Parenting the Young Adult

Today’s blog entry is adapted from a letter I wrote to a friend who was lamenting that one of her sons always seemed to be struggling. He was around 19 years old when she wrote to me about her concern that she had missed something, that maybe she had neglected to accomplish some maternal duty that would have saved him from the continued challenges he seemed to be facing.

It occurred to me that lots of moms I know seem to wrestle with this same fear that they have somehow failed their child or children. And, of course, the moms who are doing this kind of ‘second guessing’ or, as I like to think of it, self-assessment, are precisely the kinds of mothers who have been so conscientious and involved in their children’s lives that they should not be carrying around these nagging feelings of guilt that they somehow fell short of the mark. Their young adult children are still facing challenges and suffering from the “slings and arrows” that life keeps hurling at them and some moms believe they are somehow to blame. This was – and is – my advice for so many wonderful, engaged mothers.

First of all, stop blaming yourself! We do the best we know how with the information before us! If you look back, yes, you see how you could have done things differently. But we don’t get that luxury at the time we are making decisions, as you know! So don’t be fooled by the “I should have known better” syndrome that moms are so great at!

As for what you are supposed to do now:

Remember, it’s all about placing your children in God’s hands. He knows best how to take care of them.

Also, just continue to support and encourage your child. Many kids struggle with all kinds of things in school, even college. We always wonder why when they are such sweet kids. But then it came to me one day that God is preparing them for something special. And you don’t get the compassion and strength of character and patience you need to do something great when you live a life without challenges. But the blessing here is God put those kids in your family! YOU get to be their mom and help them to see the blessings and be a blessing, that safe haven your kids comes home to when the world is treating them badly.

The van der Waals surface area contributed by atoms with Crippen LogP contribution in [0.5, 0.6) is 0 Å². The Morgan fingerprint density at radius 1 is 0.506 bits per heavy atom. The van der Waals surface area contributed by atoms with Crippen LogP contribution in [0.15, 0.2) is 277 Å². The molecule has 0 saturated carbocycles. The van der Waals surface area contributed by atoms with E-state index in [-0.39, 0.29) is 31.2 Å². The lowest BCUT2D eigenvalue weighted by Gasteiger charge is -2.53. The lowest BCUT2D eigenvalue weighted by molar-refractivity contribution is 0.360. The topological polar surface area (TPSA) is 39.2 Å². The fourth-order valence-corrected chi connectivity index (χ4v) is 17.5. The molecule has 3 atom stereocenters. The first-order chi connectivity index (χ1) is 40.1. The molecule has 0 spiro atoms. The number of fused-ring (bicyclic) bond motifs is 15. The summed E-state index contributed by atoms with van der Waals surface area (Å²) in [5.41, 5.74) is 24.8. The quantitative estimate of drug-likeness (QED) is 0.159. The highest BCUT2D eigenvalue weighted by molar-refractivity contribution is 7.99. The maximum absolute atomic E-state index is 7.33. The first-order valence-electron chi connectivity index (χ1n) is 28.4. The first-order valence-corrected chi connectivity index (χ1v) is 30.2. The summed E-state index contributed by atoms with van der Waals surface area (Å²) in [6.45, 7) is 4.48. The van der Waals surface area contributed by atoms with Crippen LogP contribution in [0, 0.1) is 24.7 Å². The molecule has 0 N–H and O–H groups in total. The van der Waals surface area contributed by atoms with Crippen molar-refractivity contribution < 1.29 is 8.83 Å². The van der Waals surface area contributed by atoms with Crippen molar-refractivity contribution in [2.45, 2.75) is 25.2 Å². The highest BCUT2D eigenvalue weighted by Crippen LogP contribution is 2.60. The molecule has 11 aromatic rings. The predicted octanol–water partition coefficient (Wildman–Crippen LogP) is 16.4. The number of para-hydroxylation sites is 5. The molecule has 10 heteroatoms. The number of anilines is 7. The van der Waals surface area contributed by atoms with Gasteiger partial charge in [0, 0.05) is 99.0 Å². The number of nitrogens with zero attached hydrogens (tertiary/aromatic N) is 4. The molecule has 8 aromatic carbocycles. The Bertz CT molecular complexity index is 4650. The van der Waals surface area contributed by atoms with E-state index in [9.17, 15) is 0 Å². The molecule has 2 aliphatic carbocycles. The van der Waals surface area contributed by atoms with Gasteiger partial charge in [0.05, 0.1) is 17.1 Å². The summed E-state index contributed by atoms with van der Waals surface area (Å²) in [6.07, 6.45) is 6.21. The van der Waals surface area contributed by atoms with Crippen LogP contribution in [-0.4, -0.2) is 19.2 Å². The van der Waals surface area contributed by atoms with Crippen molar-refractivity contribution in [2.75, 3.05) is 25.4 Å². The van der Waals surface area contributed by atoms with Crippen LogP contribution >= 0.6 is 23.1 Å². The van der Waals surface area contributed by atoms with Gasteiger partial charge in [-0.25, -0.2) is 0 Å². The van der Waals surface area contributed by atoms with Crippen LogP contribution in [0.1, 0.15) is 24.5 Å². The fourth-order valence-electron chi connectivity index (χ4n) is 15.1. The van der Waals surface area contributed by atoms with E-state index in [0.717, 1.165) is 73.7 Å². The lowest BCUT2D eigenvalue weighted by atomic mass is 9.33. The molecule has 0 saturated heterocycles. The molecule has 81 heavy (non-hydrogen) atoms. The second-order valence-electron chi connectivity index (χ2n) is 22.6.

flowering maple with quote

You have been – and you will continue to be – their safe haven. Give your ‘little ones’ a big hug and kiss cheeks and tell them you are proud of the young people they are and that they struggle to be. I always tell my kids I am praying for them. And when they come home from school and tell you it was horrible, you say, “Just imagine how worse it would have been if I hadn’t been praying for you!” I truly believe that.

I try to remember to pray for one child who has no one to pray for him or her. That to me means s/he hasn’t had the complete support of a loving family. If God’s not in the mix, something’s not right. I will stop preaching now. “Go in peace, to love & serve the Lord.” (That’s what we do as moms; we are serving the Lord! No higher calling.)

And don’t forget Mothers Prayers! I am still a fan and still brief it to groups of moms every time we move. There are tons of groups across the world.  You can read more about it HERE.


“Parenting the Young Adult” contributed by Lynda MacFarland.

 

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One Response to Parenting the Young Adult

  1. Lisita says:

    Beautifully, honestly, and humbly stated! Thanks Lynda.

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